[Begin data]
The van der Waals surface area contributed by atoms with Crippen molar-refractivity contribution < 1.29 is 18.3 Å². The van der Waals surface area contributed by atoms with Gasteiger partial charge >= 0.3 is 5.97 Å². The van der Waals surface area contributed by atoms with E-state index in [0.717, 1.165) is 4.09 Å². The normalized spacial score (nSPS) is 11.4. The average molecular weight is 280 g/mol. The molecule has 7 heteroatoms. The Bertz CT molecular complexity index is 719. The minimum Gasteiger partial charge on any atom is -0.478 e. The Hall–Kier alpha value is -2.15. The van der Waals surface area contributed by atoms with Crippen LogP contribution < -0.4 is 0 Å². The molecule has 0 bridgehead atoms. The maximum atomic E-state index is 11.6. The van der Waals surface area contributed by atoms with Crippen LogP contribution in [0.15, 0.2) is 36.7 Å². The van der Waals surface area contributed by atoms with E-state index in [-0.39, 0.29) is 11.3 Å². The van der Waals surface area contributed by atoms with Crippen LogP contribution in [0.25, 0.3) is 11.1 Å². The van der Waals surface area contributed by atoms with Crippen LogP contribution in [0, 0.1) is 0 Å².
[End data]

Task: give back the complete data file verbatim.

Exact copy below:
The van der Waals surface area contributed by atoms with Crippen molar-refractivity contribution < 1.29 is 18.3 Å². The van der Waals surface area contributed by atoms with Gasteiger partial charge >= 0.3 is 5.97 Å². The van der Waals surface area contributed by atoms with E-state index in [0.717, 1.165) is 4.09 Å². The normalized spacial score (nSPS) is 11.4. The average molecular weight is 280 g/mol. The molecule has 7 heteroatoms. The Bertz CT molecular complexity index is 719. The minimum Gasteiger partial charge on any atom is -0.478 e. The Hall–Kier alpha value is -2.15. The van der Waals surface area contributed by atoms with Crippen LogP contribution < -0.4 is 0 Å². The molecule has 0 bridgehead atoms. The maximum atomic E-state index is 11.6. The van der Waals surface area contributed by atoms with Crippen LogP contribution in [0.15, 0.2) is 36.7 Å². The van der Waals surface area contributed by atoms with E-state index in [-0.39, 0.29) is 11.3 Å². The van der Waals surface area contributed by atoms with Crippen LogP contribution in [0.25, 0.3) is 11.1 Å². The van der Waals surface area contributed by atoms with Crippen LogP contribution in [0, 0.1) is 0 Å².